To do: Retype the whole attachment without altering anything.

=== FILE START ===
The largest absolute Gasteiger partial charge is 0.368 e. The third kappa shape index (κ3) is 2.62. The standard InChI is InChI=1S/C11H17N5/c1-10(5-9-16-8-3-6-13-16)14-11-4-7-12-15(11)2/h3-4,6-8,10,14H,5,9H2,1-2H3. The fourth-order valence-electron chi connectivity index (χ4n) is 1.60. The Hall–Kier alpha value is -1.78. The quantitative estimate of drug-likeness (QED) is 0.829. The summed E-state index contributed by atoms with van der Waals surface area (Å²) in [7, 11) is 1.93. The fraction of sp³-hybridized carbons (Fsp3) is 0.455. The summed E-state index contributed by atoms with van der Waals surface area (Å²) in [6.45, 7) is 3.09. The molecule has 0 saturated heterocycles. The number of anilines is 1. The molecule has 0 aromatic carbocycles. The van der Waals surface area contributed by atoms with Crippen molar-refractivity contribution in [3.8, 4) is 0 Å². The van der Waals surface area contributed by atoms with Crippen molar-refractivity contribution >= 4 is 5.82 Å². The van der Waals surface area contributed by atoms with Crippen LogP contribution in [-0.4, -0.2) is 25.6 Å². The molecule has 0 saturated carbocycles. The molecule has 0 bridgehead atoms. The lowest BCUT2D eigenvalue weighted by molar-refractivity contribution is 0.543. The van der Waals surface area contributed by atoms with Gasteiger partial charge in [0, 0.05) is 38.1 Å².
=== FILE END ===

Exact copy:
The largest absolute Gasteiger partial charge is 0.368 e. The third kappa shape index (κ3) is 2.62. The standard InChI is InChI=1S/C11H17N5/c1-10(5-9-16-8-3-6-13-16)14-11-4-7-12-15(11)2/h3-4,6-8,10,14H,5,9H2,1-2H3. The fourth-order valence-electron chi connectivity index (χ4n) is 1.60. The Hall–Kier alpha value is -1.78. The quantitative estimate of drug-likeness (QED) is 0.829. The summed E-state index contributed by atoms with van der Waals surface area (Å²) in [7, 11) is 1.93. The fraction of sp³-hybridized carbons (Fsp3) is 0.455. The summed E-state index contributed by atoms with van der Waals surface area (Å²) in [6.45, 7) is 3.09. The molecule has 0 saturated heterocycles. The number of anilines is 1. The molecule has 0 aromatic carbocycles. The van der Waals surface area contributed by atoms with Crippen molar-refractivity contribution in [3.8, 4) is 0 Å². The van der Waals surface area contributed by atoms with Crippen molar-refractivity contribution >= 4 is 5.82 Å². The van der Waals surface area contributed by atoms with Crippen LogP contribution in [-0.4, -0.2) is 25.6 Å². The molecule has 0 saturated carbocycles. The molecule has 0 bridgehead atoms. The lowest BCUT2D eigenvalue weighted by molar-refractivity contribution is 0.543. The van der Waals surface area contributed by atoms with Gasteiger partial charge in [0, 0.05) is 38.1 Å².